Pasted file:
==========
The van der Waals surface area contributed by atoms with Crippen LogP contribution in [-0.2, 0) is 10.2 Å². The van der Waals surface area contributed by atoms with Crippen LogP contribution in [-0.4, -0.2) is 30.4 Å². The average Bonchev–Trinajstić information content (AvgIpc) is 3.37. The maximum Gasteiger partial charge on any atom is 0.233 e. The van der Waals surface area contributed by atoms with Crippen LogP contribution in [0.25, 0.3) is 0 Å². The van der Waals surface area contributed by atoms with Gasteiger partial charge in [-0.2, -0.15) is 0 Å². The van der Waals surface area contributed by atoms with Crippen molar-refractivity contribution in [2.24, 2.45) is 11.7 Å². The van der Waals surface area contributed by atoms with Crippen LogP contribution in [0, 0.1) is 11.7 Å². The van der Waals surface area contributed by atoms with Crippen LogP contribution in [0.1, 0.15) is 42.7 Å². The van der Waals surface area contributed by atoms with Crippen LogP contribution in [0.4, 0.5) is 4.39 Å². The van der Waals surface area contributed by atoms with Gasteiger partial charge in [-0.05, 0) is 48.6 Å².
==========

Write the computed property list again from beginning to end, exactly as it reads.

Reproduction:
The van der Waals surface area contributed by atoms with Crippen LogP contribution in [-0.2, 0) is 10.2 Å². The van der Waals surface area contributed by atoms with Crippen LogP contribution in [-0.4, -0.2) is 30.4 Å². The average Bonchev–Trinajstić information content (AvgIpc) is 3.37. The maximum Gasteiger partial charge on any atom is 0.233 e. The van der Waals surface area contributed by atoms with Crippen LogP contribution in [0.25, 0.3) is 0 Å². The van der Waals surface area contributed by atoms with Gasteiger partial charge in [-0.2, -0.15) is 0 Å². The van der Waals surface area contributed by atoms with Crippen molar-refractivity contribution in [2.24, 2.45) is 11.7 Å². The van der Waals surface area contributed by atoms with Crippen LogP contribution in [0, 0.1) is 11.7 Å². The van der Waals surface area contributed by atoms with Crippen LogP contribution in [0.1, 0.15) is 42.7 Å². The van der Waals surface area contributed by atoms with Crippen LogP contribution in [0.4, 0.5) is 4.39 Å². The van der Waals surface area contributed by atoms with Gasteiger partial charge in [-0.05, 0) is 48.6 Å².